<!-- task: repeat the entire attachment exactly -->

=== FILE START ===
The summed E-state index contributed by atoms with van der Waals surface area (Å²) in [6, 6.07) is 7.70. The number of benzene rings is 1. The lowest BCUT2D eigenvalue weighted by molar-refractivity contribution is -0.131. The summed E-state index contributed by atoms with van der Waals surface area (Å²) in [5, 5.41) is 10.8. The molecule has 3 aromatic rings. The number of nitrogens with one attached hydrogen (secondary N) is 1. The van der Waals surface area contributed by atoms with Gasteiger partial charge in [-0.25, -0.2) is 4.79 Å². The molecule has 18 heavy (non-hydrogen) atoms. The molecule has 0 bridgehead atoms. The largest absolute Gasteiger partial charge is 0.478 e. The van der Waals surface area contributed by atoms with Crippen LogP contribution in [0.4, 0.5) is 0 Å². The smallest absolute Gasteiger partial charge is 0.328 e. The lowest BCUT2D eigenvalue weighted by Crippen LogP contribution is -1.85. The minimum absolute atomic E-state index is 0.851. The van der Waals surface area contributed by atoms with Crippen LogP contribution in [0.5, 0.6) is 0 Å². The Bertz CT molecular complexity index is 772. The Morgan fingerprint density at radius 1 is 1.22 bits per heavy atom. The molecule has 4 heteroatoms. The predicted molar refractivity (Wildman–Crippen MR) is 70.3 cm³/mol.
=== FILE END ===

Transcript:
The summed E-state index contributed by atoms with van der Waals surface area (Å²) in [6, 6.07) is 7.70. The number of benzene rings is 1. The lowest BCUT2D eigenvalue weighted by molar-refractivity contribution is -0.131. The summed E-state index contributed by atoms with van der Waals surface area (Å²) in [5, 5.41) is 10.8. The molecule has 3 aromatic rings. The number of nitrogens with one attached hydrogen (secondary N) is 1. The van der Waals surface area contributed by atoms with Gasteiger partial charge in [-0.25, -0.2) is 4.79 Å². The molecule has 18 heavy (non-hydrogen) atoms. The molecule has 0 bridgehead atoms. The largest absolute Gasteiger partial charge is 0.478 e. The van der Waals surface area contributed by atoms with Crippen LogP contribution in [0.4, 0.5) is 0 Å². The smallest absolute Gasteiger partial charge is 0.328 e. The lowest BCUT2D eigenvalue weighted by Crippen LogP contribution is -1.85. The minimum absolute atomic E-state index is 0.851. The van der Waals surface area contributed by atoms with Crippen LogP contribution in [0.5, 0.6) is 0 Å². The Bertz CT molecular complexity index is 772. The Morgan fingerprint density at radius 1 is 1.22 bits per heavy atom. The molecule has 4 heteroatoms. The predicted molar refractivity (Wildman–Crippen MR) is 70.3 cm³/mol.